5 Essential Components of Data Center System Planning

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Failing to create a plan for a data center project can be a recipe for disaster. Mistakes made in the planning process can be exacerbated once the project is underway, causing delays, cost overruns and a potentially compromised system – never mind the ensuing frustration of project participants and the end-user.

The time put into detailing project development steps can save time and money in the long run. Involving people in the planning process who have knowledge about each step is essential to avoiding unexpected hazards down the road. Plotting steps and associated tasks in sequential order as in a data flow model can take the project from concept to completion in an organized manner.

There are two principal parts of a data center project plan: process planning and system planning. Process planning involves assigning responsibility for each task or step, determining project management, making decisions regarding outsourcing, establishing a budget and refining the schedule.

System planning translates the original concept into a detailed design plan. Here are five essential components of system planning:

1. Determine IT parameters.

This step starts with a specific business need that requires a change to the organization’s IT system. The step looks at three factors: criticality, capacity and growth plan. Criticality refers to the importance of the data center to the business, rated on a scale of 1 to 4. Capacity is the maximum IT power load during a data center’s lifetime. This number will be the “maximum final load” parameter in the IT load profile. The growth plan addresses the expected IT load over the data center lifetime – including initial IT load, minimum final load, maximum final load and ramp-up time (in years).

Leaders of the end-user organization are involved in this first step. The discussion focuses on a specific business need – i.e., “We need a backup data center” – as opposed to details about implementation – i.e., “The data center should be 500 watts per sq. ft.” The latter is too detailed and can bog down the process. Discussions about implementation by people who are not technically oriented can steer a plan off course.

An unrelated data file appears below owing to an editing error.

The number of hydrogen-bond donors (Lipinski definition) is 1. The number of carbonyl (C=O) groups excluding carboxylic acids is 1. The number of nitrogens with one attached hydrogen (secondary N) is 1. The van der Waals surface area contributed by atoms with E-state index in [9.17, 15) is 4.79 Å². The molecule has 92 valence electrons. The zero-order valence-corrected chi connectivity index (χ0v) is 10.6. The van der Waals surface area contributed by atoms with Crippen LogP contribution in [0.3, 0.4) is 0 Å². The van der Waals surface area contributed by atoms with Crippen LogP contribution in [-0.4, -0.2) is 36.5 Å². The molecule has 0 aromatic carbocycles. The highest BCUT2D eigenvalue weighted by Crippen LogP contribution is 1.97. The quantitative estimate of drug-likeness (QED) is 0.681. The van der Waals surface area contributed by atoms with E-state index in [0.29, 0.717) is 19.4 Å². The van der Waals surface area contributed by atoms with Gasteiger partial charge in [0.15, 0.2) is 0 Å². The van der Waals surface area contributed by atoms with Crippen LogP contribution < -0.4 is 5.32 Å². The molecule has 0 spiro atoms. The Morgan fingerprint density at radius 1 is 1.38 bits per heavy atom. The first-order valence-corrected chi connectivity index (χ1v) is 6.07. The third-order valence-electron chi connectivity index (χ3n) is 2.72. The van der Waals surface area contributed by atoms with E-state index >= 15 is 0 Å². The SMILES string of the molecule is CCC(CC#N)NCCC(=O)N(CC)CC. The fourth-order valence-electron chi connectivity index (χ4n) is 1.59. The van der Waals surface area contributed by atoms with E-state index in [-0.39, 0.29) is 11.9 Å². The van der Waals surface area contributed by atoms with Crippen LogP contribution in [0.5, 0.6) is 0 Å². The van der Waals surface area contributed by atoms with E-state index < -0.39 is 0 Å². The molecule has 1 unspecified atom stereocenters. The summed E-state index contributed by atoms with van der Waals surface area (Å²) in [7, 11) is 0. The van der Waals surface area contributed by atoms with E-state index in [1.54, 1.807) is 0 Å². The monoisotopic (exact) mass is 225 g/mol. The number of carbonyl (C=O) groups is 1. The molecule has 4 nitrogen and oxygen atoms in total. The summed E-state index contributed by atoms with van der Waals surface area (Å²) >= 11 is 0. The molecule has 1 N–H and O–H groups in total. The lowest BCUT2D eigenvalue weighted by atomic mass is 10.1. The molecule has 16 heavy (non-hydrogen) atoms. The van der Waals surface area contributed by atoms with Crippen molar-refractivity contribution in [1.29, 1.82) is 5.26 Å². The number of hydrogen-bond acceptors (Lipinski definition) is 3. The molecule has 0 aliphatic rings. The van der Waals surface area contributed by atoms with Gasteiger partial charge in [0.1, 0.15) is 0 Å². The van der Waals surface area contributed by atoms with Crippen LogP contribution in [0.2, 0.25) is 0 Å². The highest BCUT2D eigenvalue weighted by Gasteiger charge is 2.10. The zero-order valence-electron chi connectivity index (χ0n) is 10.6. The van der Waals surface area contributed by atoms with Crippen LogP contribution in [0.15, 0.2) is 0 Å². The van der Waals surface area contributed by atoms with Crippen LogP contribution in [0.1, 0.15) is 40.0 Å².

2. Develop system concept.

Developing the system concept involves using the components of step one – criticality, capacity and growth plan – to devise a general concept of the physical infrastructure system. It is based on choosing a reference design that reflects the criticality and capacity, but that also can be scaled to support the growth plan.

This step involves choosing a reference design – a prototype of a collection of attributes including criticality features, power density, scalability features and instrumentation level – as well as selecting the physical room in which the data center will be housed.

3. Determine user requirements.

Each project will have components particular to the end-user – specific preferences the user would like – as well as constraints. Preferences may include things the end user wants but could change or alter if new information becomes available. Constraints are pre-existing conditions that are out of the customer’s hands and are either difficult or impossible to change, such as a room’s ceiling height or a preexisting law to which the project must conform.

4. Generate specification.

The specification is the “rulebook” that must be followed in creating the detailed system design. This includes standard specifications, which do not vary from project to project (such as regulatory compliance and best practices) as well as user specifications (preferences and constraints). The specifications outlined here must be fulfilled by the detailed system created in the final step.

5. Generate detailed design.

A detailed design for the installed system is the final step in the planning process. This design includes detailed lists of components, exact floor plan of racks (including power and cooling equipment), installation instructions, the project schedule and “as built” characteristics of the design, including efficiency, density and expandability.

System planning is essential in taking an initial concept to final detailed design. For more information on developing a system plan, see APC by Schneider Electric’s white paper, Data Center Projects: System Planning.



  • Executing a data center project requires detailed planning. You never know what might go wrong. Your blog on the parameters to be considered while planning the entire process is very systematic – exactly the kind of information I was looking for!

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